24 December 2005
Taking the bull by the horns (of plentitude)
Last month I had written a short review of Canongate's new series - updated creative stories rooted in age-old myths and produced by the current literary superstars like Atwood and Pelevin, in which I had focused on the latter author. Essentially, this was review of a review, based on my previous familiarity with other works by Pelevin, since his Helmet of Horror was not yet available in the Russian bookstores I frequent. (Frequent is a euphemism, because this bookstore chain is located up in north Toronto and is not easily accessible.) Having finally ventured into this frostbitten wilderness and purchased the book, I must say that I am impressed.
Perhaps my reaction can be explained by the fact that I have further invested myself in modern cultural theory since my last less satisfying reading of Pelevin's publications, such as Chapaev and Emptiness or Generation P a number of years ago. Or perhaps this kreatiff about Theseus and the Minotaur, as Viktor refers to it, really is a short, funny, and enjoyable read; its initial simplicity soon transformed into theoretic complexity by the middle of the story.
First and foremost Pelevin's new release is another consistent showcase of his sophisticated humor and postmodern trickery. Both aspects situate the updated myth in our here-and-now. This is not to say that this book does not posses cultural longevity like cheap mystery novels, but that Pelevin deliberately emphasizes his stylistic methodology. As anticipated, this methodology engulfs the story - from the characters' conversations to the the direction of the plot itself.
At first, the labyrinth embodies the co-existence of different realities pertinent to each participant. In their turn, they manage to interact in real time in cyberspace - after all, the world wide web is not a far stretch from from the intricate pathways of the original labyrinth outlined in Greek mythology. Pelevin lightly mocks our technologically oriented culture by giving them amusing chatroom names like Monstradamus, UGLI 666, and Nutscracker. He even describes a person named Sliff_zoSSchitan, who only communicates in a specific type of Russian internet slang, which focuses on profanity, deliberate spelling errors, and never writing words the same way twice. This chatroom also possesses all the required traits of a typical internet community - a man who knows everything about everything, a religious freak, and a web romance, while Minotaur's servants are thought to be the moderators. Even smilies abound.
In contrast to the bombardment of advanced up-to-date technology, certain personal labyrinths embody rather different realities, whether it be an ancient Minoan setting or a gothic cathedral. The puzzling inscriptions found within the latter are almost reminiscent of a simplified version of the Name of the Rose.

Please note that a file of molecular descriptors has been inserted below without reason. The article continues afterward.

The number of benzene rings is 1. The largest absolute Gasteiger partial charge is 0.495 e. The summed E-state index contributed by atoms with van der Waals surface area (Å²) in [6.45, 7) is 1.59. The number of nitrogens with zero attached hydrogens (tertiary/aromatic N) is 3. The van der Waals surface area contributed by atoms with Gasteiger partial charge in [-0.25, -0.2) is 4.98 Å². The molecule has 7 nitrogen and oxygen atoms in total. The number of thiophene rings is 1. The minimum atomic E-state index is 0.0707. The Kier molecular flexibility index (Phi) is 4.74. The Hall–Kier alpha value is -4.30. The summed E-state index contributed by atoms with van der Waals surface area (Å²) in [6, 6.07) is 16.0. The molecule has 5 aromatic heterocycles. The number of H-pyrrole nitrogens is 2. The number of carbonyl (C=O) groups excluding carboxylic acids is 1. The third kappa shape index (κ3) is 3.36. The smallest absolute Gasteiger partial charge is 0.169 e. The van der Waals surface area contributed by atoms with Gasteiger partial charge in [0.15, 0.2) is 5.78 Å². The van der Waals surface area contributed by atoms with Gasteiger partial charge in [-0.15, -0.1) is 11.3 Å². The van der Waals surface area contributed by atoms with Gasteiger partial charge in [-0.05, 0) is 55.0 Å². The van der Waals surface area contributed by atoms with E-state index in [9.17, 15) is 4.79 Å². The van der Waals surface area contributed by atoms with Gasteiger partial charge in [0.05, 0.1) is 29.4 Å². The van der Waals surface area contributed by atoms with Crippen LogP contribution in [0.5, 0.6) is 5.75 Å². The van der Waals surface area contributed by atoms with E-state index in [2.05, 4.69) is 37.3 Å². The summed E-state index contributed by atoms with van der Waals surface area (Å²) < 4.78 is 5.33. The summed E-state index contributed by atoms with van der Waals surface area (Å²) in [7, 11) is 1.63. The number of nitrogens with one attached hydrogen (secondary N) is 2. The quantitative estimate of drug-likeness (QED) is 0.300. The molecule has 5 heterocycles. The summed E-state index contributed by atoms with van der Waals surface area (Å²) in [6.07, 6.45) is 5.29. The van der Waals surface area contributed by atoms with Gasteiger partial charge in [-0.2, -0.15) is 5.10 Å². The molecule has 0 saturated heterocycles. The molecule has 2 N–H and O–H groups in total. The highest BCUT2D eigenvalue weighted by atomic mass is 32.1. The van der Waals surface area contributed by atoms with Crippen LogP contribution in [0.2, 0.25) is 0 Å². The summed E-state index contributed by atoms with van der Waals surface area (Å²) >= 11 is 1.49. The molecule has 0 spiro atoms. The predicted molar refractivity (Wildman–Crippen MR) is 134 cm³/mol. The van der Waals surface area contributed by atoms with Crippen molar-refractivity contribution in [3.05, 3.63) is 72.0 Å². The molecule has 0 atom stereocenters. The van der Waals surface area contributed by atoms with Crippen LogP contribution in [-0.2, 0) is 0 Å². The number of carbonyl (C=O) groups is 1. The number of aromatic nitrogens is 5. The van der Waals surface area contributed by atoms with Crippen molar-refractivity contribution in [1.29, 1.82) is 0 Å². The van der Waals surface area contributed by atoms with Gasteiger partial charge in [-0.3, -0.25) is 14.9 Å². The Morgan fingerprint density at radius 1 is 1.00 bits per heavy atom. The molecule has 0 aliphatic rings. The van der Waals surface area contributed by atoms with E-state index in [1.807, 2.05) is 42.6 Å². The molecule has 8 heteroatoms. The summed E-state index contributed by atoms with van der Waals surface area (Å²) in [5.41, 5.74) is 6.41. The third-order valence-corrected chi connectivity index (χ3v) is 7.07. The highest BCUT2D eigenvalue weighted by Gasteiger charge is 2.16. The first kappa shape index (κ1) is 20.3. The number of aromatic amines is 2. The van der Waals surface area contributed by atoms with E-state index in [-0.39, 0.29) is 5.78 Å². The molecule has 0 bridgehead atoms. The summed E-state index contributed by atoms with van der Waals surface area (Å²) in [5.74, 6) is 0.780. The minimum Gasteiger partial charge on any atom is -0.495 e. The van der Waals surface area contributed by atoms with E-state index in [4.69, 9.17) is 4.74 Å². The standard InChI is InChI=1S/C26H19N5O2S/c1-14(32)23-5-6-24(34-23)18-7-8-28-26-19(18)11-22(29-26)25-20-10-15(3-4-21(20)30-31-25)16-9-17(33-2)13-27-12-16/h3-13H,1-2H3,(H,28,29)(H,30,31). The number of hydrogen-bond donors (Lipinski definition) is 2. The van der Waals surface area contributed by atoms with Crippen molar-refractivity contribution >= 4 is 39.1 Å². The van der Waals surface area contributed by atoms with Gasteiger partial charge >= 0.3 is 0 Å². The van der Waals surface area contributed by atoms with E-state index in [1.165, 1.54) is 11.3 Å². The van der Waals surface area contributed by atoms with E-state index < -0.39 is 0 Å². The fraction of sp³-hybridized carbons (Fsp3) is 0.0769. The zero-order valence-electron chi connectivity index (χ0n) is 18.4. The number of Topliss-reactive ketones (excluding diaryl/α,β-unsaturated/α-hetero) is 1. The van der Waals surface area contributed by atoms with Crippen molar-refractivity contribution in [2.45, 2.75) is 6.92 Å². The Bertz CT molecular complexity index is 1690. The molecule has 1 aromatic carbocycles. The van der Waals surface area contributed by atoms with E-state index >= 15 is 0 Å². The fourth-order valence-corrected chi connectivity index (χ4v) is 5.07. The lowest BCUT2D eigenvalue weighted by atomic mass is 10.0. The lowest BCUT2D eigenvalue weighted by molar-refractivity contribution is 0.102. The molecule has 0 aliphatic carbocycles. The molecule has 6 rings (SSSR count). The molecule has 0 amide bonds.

Pelevin's caricature of the current strains of Western civilization is quite welcomed. For example, as the master of the labyrinth, the Minotaur is also known as Asterisk. However, since it is politically incorrect to refer to the Minotaur as simply Minotaur, the second name - Asterisk should be used. It is additionally politically incorrect to use the name Asterisk; therefore in this case, the name Minotaur should be used. Consequently, the general rule is that each of the names can be used, but only when the other name is meant, respectively. This caricature is also a clear demonstration of the disconnect between the signifier and what it represents. Such eyebrow-raising humor seems to be Pelevin's choice method for introducing token postmodern notions into the specificity of his new novel: "When I hear the word "discourse", I grad my simulacrum", Monstradamus, the know-it-all character states facetiously during a complex discussion regarding the nature of the Helmet of Horror, worn by Minotaur.
The Helmet's characteristics determine the understanding of the labyrinth for the trapped. It appears to be an intricate machine comprised of curiously named components, such as the horns of plentitude, the labyrinth-separator, the lattice of now, and so on. For example, the labyrinth-separator is responsible for the divisions between the past, present, and future, while the bubbles of hope indirectly cause a flood of impressions. The complex interaction between the Helmet's components define Minotaur's existence and therefore affect his domain and its unwilling inhabitants. When searching for a way out, these inhabitants engage in lengthy analyses of issues like virtual reality animation or attempt to determine how the Helmet is able to exist inside its own component. The Helmet of Horror splits that very singularity, which is, into that very multiplicity, which is not.
Towards the myth's completion, Pelevin almost slips into being Prigov. His characters' apparently random and entirely insane exclamations at the time of the myth's climax are highly reminiscent of Prigov's mammoth poetic oeuvre in its totality. Prigov's authorial penchant for assuming different personas in his literary and visual projects is somewhat publicized, yet Russia's original postmodernist must not have anticipated that his Dmitri Becomes X formula would be sabotaged and transformed into Viktor Becomes Dmitri.
And if Viktor becomes Dmitri and maybe even Umberto for a split second, then who becomes Theseus, and where is Ariadna?